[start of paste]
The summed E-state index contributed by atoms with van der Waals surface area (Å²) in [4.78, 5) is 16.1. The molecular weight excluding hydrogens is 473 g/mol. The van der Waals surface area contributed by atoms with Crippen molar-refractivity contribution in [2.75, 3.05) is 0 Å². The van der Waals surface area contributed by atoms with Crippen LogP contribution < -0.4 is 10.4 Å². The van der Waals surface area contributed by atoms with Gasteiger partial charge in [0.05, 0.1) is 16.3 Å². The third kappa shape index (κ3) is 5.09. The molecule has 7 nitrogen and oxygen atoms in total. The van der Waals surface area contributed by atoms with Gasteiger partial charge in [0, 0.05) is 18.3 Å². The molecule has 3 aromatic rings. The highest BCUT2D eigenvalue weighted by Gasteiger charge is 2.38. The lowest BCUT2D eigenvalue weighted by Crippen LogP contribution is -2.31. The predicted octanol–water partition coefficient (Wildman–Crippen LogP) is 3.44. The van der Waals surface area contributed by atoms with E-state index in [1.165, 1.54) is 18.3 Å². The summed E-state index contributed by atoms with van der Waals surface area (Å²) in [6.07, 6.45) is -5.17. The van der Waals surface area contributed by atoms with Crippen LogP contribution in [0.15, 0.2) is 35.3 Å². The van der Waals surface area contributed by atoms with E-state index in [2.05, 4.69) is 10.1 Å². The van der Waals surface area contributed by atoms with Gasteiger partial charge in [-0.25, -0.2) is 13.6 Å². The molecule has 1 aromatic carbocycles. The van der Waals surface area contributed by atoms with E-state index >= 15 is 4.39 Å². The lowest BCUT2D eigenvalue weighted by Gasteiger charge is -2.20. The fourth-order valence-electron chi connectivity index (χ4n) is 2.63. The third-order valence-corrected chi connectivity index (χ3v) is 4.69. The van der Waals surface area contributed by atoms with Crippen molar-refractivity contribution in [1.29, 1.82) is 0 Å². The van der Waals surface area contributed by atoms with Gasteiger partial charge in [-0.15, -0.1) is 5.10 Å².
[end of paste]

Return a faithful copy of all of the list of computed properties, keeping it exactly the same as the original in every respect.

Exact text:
The summed E-state index contributed by atoms with van der Waals surface area (Å²) in [4.78, 5) is 16.1. The molecular weight excluding hydrogens is 473 g/mol. The van der Waals surface area contributed by atoms with Crippen molar-refractivity contribution in [2.75, 3.05) is 0 Å². The van der Waals surface area contributed by atoms with Crippen LogP contribution < -0.4 is 10.4 Å². The van der Waals surface area contributed by atoms with Gasteiger partial charge in [0.05, 0.1) is 16.3 Å². The third kappa shape index (κ3) is 5.09. The molecule has 7 nitrogen and oxygen atoms in total. The van der Waals surface area contributed by atoms with Gasteiger partial charge in [0, 0.05) is 18.3 Å². The molecule has 3 aromatic rings. The highest BCUT2D eigenvalue weighted by Gasteiger charge is 2.38. The lowest BCUT2D eigenvalue weighted by Crippen LogP contribution is -2.31. The predicted octanol–water partition coefficient (Wildman–Crippen LogP) is 3.44. The van der Waals surface area contributed by atoms with E-state index in [1.165, 1.54) is 18.3 Å². The summed E-state index contributed by atoms with van der Waals surface area (Å²) in [6.07, 6.45) is -5.17. The van der Waals surface area contributed by atoms with Crippen LogP contribution in [0.15, 0.2) is 35.3 Å². The van der Waals surface area contributed by atoms with E-state index in [2.05, 4.69) is 10.1 Å². The van der Waals surface area contributed by atoms with Gasteiger partial charge in [-0.25, -0.2) is 13.6 Å². The molecule has 1 aromatic carbocycles. The van der Waals surface area contributed by atoms with E-state index >= 15 is 4.39 Å². The lowest BCUT2D eigenvalue weighted by Gasteiger charge is -2.20. The fourth-order valence-electron chi connectivity index (χ4n) is 2.63. The third-order valence-corrected chi connectivity index (χ3v) is 4.69. The van der Waals surface area contributed by atoms with Crippen molar-refractivity contribution in [1.29, 1.82) is 0 Å². The van der Waals surface area contributed by atoms with Gasteiger partial charge in [-0.15, -0.1) is 5.10 Å².